Co.Design

Squarespace Makes Designing A Logo Dead Simple

With its characteristic slickness, Squarespace has teamed up with the Noun Project to give small businesses a tool to make their own logo. And it's good for designers too.

Since the company first launched in 2004*, Squarespace's mission has been very clearly defined: it shouldn't be hard for people to knock together a well-designed web presence, no matter what their level of expertise. Squarespace Logo takes that modus to the next level: it's a tool that makes creating your own logo as easy as dragging and dropping. And it's a good opportunity for designers too.

Squarespace Logo is a co-joint with the Noun Project, a repository of thousands of icons uploaded by designers around the world that can be used to simplify communication, and is used by everyone from sign makers to the White House. (Read our profile on the Noun Project here.) As it happens, the Noun Project's icons also make great symbols for small businesses that want a simple logo, but don't want to pay a lot to come up with one.

Squarespace Logo is easy to use. Upon loading up the Squarespace Logo web app, you can specify the name of your company, your tagline, your colors, and your fonts then search a library of thousands of Noun Project symbols to use for your company's logo. There's a symbol for pretty much every occasion: case in point, I found an icon depicting an asteroid crashing through the ceiling as two stick figures formed a beast with two backs, the perfect logo for, say, an insurance company dedicated to acts of God called "Asteroid Interruptus." But there are obviously less esoteric icons to choose from. Once you pick all the elements you want, a simple drag-and-drop interface allows you to position and resize them, while seeing what your finished logo would look like on your website, a business card or even a T-shirt is just a click away. It's a simple tool, and characteristically for Squarespace, very slick.

Squarespace Logo is also cheap to use: a high-resolution logo only costs $10 (low-res, watermarked logos are free). It is then saved to a unique URL, where the logo can be edited at any time.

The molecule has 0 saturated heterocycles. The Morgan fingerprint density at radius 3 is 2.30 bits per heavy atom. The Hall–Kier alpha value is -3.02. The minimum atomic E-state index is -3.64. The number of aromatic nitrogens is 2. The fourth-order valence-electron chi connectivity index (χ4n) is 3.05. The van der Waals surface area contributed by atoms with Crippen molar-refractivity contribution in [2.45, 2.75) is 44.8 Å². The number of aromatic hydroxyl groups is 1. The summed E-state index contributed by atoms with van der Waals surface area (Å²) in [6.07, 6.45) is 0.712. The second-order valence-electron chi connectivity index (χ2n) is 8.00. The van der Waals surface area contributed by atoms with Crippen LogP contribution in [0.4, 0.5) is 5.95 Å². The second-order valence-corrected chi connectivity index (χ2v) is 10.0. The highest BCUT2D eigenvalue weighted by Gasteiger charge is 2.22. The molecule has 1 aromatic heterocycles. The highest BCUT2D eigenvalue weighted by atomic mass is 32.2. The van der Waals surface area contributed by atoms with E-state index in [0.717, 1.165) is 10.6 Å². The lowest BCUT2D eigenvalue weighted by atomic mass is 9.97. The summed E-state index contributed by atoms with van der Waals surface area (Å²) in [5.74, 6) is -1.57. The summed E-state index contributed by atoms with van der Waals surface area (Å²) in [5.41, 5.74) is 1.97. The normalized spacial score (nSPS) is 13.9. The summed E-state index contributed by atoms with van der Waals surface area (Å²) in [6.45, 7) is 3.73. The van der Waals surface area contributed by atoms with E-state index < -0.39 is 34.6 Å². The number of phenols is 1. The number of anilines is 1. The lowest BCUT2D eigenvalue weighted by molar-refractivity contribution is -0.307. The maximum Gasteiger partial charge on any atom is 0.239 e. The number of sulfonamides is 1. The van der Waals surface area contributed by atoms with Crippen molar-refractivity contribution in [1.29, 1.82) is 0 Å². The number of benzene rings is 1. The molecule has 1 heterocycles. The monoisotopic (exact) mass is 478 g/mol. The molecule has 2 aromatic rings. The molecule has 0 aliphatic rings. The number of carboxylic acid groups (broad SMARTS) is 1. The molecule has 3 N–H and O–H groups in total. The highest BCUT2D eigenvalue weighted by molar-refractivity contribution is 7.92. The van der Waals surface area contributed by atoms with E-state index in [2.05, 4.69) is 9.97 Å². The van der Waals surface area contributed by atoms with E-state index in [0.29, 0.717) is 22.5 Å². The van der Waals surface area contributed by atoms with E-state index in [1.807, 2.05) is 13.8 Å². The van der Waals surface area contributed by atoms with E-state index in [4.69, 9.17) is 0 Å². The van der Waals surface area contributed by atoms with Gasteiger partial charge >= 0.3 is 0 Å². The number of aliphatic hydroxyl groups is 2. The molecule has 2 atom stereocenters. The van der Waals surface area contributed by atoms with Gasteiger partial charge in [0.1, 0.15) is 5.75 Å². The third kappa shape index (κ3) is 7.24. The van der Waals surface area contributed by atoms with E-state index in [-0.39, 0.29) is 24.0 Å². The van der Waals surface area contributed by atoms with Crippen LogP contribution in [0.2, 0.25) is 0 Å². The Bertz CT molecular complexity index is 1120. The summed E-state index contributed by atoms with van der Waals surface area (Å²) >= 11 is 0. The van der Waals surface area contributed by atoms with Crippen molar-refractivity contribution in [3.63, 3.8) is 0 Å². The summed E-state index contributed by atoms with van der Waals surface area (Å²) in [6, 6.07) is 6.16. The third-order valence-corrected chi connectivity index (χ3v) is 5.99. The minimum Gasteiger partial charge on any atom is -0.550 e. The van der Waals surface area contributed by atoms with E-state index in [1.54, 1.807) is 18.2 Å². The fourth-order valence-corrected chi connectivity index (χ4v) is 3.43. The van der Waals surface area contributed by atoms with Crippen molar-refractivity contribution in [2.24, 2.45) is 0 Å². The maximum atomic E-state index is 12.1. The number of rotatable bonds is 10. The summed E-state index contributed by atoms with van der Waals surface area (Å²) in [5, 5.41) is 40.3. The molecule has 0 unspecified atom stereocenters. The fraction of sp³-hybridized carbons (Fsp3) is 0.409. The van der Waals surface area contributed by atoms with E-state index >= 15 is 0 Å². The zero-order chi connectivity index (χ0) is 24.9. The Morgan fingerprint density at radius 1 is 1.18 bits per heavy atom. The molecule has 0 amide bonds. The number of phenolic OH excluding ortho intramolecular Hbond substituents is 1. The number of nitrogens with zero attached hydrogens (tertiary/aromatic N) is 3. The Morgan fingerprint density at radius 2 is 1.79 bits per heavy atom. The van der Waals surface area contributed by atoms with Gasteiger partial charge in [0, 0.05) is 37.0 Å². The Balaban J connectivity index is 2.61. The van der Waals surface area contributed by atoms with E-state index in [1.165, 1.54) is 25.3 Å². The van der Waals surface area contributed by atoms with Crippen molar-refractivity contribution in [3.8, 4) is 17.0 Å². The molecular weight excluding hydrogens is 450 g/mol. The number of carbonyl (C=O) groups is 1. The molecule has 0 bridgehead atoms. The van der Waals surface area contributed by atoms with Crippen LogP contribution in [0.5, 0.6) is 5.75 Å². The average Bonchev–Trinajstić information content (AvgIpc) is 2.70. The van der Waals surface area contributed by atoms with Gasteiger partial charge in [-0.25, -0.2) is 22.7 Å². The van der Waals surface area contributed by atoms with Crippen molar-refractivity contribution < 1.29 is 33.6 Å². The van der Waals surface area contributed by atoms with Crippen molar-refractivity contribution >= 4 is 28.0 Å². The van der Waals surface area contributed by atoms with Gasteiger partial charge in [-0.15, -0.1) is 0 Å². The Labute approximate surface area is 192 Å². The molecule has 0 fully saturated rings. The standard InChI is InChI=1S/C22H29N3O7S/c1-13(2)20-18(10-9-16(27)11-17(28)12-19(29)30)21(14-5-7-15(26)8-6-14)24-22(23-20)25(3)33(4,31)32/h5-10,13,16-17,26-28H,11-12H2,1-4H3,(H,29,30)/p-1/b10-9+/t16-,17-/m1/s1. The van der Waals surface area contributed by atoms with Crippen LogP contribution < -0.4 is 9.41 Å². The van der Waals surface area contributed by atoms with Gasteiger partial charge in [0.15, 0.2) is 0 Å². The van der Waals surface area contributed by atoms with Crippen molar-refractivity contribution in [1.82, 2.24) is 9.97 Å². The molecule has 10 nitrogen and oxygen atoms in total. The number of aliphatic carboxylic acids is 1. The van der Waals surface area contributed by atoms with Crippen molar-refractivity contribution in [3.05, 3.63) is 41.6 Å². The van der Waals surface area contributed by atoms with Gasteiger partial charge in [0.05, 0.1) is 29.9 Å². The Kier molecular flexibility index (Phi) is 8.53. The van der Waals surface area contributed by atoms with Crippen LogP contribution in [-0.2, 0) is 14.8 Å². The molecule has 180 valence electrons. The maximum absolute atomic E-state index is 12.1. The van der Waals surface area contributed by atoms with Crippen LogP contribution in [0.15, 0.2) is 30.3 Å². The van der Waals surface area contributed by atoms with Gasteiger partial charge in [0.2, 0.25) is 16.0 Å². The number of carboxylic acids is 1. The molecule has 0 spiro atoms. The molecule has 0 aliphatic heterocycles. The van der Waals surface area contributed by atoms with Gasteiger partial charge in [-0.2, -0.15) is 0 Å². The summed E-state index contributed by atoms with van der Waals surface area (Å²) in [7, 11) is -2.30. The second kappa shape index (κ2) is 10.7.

At first blush, Squarespace Logo's ease of use and low pricing might look like it'll put a few logo designers out of business. Actually, though, it's a great moneymaking opportunity for designers who want to contribute symbols to the Noun Project: they'll make a royalty every time Squarespace Logo sells one of their symbols.

For small startups and businesses, Squarespace Logo is a simple, easy tool to add a little symbology to their branding mix. And for designers, it's an opportunity to earn a few extra bucks by contributing to the Noun Project.

You can try Squarespace Logo for yourself here.

An earlier version of this article mistakenly said Squarespace launched in 2007.

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31 Comments

  • Characterizing this as an opportunity for designers is crap. You leave business people with the mistaken belief that professional designers condone this approach, they don't.

    Cookie cutter logos do not destroy businesses. The mentality that believes cutting corners like this, to save a nickel because you're pitifully undercapitalized, is what closes business's doors.

  • It’s disheartening to see Fast Company and Co.Design perpetuate such fallacies about design. A lot has been said here already, but you’ve not only denigrated design and insulted creative professionals — you’ve done a disservice to business professionals everywhere by publishing such drivel.

  • Keep in mind that when you use one of these companies, the designers often copy existing symbols, marks and logos. It is super competitive and in any competitive environment, you have a lot of cheaters. They also tattle on each other. So you can end up with 10 designs you like but none that can be used since the others are not original. We've run into this with clients who have used these type services in the past. They are shocked to learn that their logo is exactly like another one when they thought they were getting an original. Just a word of caution.

  • Any business that actually goes down this route of clip art style branding is off to a horrible start.

    I understand that small businesses and start-ups don't have much cash for design, but there are many other ways to get design done on a budget (don't use 99designs as competition-based work is not a good idea for either party involved).

    For example, I frequently do 'mates rates' jobs for friends and friends of friends on the side of my regular agency job to keep the creative juices flowing and to learn how to one day run my own business. When I can get away with charging the full amount I always do.